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Toyota’s quarterly profit fell due to COVID spare parts

TOKYO – Toyota’s profits fell 31% in the January-March quarter from the year before, but the Japanese automaker still ended a year of record earnings.

Toyota Motor Corp. reported a surplus of 533.8 billion yen ($ 4.1 billion) in the last quarter on Wednesday, down from 777.1 billion yen the previous fiscal year. Quarterly sales rose nearly 6% to 8.1 trillion yen ($ 62 billion).

Toyota and other automakers have struggled to keep up with customer demand for their products due to a lack of spare parts caused by the coronavirus pandemic.

The company still sold 8.2 million vehicles around the world during the fiscal year to March, up from 7.6 million vehicles in the previous fiscal year.

For the fiscal year, Toyota made a profit of 2.85 trillion yen ($ 21.9 billion), an increase of almost 27% from 2.25 trillion yen the year before.

Toyota, which makes the Prius hybrid, Lexus luxury models and Camry sedan, said their profits got a boost from a favorable exchange rate. A weaker yen helps lift the results for Japanese exporters like Toyota when overseas earnings are converted to the yen.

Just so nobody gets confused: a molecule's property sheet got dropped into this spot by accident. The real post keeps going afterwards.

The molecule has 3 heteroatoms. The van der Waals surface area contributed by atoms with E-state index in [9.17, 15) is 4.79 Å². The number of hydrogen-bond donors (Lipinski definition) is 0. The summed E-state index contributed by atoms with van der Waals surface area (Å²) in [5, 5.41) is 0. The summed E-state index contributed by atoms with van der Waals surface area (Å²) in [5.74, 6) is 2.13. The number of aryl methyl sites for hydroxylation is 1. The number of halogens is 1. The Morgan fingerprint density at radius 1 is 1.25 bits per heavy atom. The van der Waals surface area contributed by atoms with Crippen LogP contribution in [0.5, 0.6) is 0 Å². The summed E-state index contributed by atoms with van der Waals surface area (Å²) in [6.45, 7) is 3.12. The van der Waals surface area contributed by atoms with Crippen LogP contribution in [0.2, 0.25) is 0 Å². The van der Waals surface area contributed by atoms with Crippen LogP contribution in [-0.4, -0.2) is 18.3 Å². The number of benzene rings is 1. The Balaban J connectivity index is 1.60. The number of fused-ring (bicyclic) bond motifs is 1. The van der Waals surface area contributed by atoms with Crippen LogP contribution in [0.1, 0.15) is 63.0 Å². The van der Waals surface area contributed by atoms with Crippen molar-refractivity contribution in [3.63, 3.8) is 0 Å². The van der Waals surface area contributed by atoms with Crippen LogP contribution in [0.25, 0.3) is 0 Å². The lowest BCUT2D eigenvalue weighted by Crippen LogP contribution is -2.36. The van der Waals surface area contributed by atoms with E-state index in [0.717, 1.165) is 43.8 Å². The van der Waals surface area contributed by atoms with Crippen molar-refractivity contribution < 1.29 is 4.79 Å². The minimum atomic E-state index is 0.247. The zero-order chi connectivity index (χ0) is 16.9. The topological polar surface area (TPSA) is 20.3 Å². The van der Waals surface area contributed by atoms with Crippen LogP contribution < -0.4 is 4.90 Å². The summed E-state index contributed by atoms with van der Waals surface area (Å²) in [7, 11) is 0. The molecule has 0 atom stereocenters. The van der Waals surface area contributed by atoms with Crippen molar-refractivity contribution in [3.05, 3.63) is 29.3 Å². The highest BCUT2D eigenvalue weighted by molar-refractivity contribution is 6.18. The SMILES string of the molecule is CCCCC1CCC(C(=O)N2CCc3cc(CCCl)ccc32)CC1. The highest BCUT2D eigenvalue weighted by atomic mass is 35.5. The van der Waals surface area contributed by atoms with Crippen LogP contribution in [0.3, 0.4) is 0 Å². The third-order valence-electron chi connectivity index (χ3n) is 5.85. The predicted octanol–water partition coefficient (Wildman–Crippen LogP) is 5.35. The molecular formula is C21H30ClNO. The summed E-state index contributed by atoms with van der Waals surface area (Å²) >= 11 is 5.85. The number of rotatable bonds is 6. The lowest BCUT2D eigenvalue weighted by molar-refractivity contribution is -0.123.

Toyota’s operating revenues increased across global markets, including Japan, North America, Europe and the rest of Asia. The company said it expects car sales to grow in all regions in the coming months. It also plans to increase sales of electric cars as customers show more interest in organic vehicles and sustainability goals.


        
        
        
        
        
        
        
        
        
        
        
        
        
        
        
        
        
        
        
        
        
        
        
        

For the fiscal year to March 2023, Toyota expected a profit of 2.26 trillion yen ($ 17 billion), 20% lower than the fiscal year ending in March. It expects rising material costs to cut its profits.

Toyota, based in the city of Toyota in central Japan, warned that the various effects of COVID-19 have damaged the company’s operations and increased uncertainty about what lies ahead.

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Yuri Kageyama is on Twitter https://twitter.com/yurikageyama

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